Man finds terrifying quicksand in Utah slot canyon after a flash flood
This is the moment a man in Kanab, Utah ran into some dangerous quicksand.
"Yesterday, as I was hiking through Buckskin Gulch, the longest slot canyon in the world, I ran into dangerous quicksand. I tried finding ways around it, but couldn't progress any further and had to turn around and hike seven miles back to my vehicle. This canyon had recently experienced flash flooding which is likely what created the quicksand. This is unusual as this time of year there are rarely heavy rains.
Quicksand occurs when sand becomes supersaturated with water. Once it's agitated or stepped in, the structure collapses and liquifies, trapping you underneath. After it has formed back around you, it becomes difficult to lift your legs out of the quicksand as it seems to resist any upward movement."
It is impossible for a human to sink entirely into quicksand due to the higher density of the fluid. Quicksand has a density of about 2 grams per cubic centimeter, whereas the density of the human body is only about 1 gram per cubic centimeter. At that level of density, sinking beyond about waist height in quicksand is impossible. Even objects with a higher density than quicksand will float on it if stationary. Aluminum, for example, has a density of about 2.7 grams per cubic centimeter, but a piece of aluminum will float on top of quicksand until motion causes the sand to liquefy.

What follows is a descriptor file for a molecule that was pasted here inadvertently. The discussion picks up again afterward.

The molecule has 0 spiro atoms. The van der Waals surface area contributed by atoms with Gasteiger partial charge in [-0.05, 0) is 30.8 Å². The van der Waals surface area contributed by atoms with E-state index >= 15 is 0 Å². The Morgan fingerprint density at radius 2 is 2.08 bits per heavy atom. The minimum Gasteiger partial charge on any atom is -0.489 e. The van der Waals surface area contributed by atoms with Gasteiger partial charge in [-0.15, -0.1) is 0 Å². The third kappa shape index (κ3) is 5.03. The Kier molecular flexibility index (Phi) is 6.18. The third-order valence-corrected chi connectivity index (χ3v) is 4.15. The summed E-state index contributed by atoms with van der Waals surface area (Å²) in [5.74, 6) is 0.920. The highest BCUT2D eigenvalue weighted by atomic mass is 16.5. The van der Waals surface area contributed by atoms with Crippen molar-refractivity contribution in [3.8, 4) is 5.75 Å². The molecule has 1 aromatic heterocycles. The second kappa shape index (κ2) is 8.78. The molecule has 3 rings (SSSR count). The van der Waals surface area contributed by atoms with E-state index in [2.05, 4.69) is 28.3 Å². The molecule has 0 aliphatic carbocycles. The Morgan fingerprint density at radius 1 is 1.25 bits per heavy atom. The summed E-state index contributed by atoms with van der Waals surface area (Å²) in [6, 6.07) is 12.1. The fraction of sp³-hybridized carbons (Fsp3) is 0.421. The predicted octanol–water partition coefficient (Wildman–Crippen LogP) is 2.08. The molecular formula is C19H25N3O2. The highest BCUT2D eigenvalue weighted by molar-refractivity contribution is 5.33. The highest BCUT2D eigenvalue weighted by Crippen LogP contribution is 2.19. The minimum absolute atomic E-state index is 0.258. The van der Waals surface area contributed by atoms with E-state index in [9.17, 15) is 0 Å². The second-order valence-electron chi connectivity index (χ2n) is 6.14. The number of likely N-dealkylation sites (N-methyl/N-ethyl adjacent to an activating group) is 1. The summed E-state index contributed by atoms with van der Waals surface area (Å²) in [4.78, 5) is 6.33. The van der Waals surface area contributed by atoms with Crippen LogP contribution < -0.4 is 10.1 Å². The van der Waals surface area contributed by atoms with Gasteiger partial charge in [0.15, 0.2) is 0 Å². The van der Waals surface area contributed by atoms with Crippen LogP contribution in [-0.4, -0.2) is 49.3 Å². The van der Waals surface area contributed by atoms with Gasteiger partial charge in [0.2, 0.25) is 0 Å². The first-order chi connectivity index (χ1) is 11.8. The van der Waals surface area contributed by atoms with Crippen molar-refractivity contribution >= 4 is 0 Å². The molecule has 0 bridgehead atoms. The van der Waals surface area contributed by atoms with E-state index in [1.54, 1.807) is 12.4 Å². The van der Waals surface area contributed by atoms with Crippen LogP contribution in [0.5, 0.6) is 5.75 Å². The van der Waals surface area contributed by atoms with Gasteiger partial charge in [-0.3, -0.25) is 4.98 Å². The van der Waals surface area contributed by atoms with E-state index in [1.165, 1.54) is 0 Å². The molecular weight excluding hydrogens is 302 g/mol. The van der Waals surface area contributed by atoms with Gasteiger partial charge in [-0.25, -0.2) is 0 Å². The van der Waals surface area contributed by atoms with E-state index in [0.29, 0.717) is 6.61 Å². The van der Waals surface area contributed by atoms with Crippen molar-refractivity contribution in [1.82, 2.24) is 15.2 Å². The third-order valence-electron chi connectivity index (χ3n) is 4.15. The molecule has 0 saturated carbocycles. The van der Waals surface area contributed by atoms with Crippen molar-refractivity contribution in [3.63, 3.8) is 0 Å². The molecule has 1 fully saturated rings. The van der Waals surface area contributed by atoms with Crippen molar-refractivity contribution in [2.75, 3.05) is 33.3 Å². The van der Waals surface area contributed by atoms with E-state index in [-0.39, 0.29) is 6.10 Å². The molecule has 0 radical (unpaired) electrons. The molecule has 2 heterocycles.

Continued or panicked movement, however, may cause a person to sink further in the quicksand. Since this increasingly impairs movement, it can lead to a situation where other factors such as weather exposure, dehydration, hypothermia, tides or predators may harm a trapped person.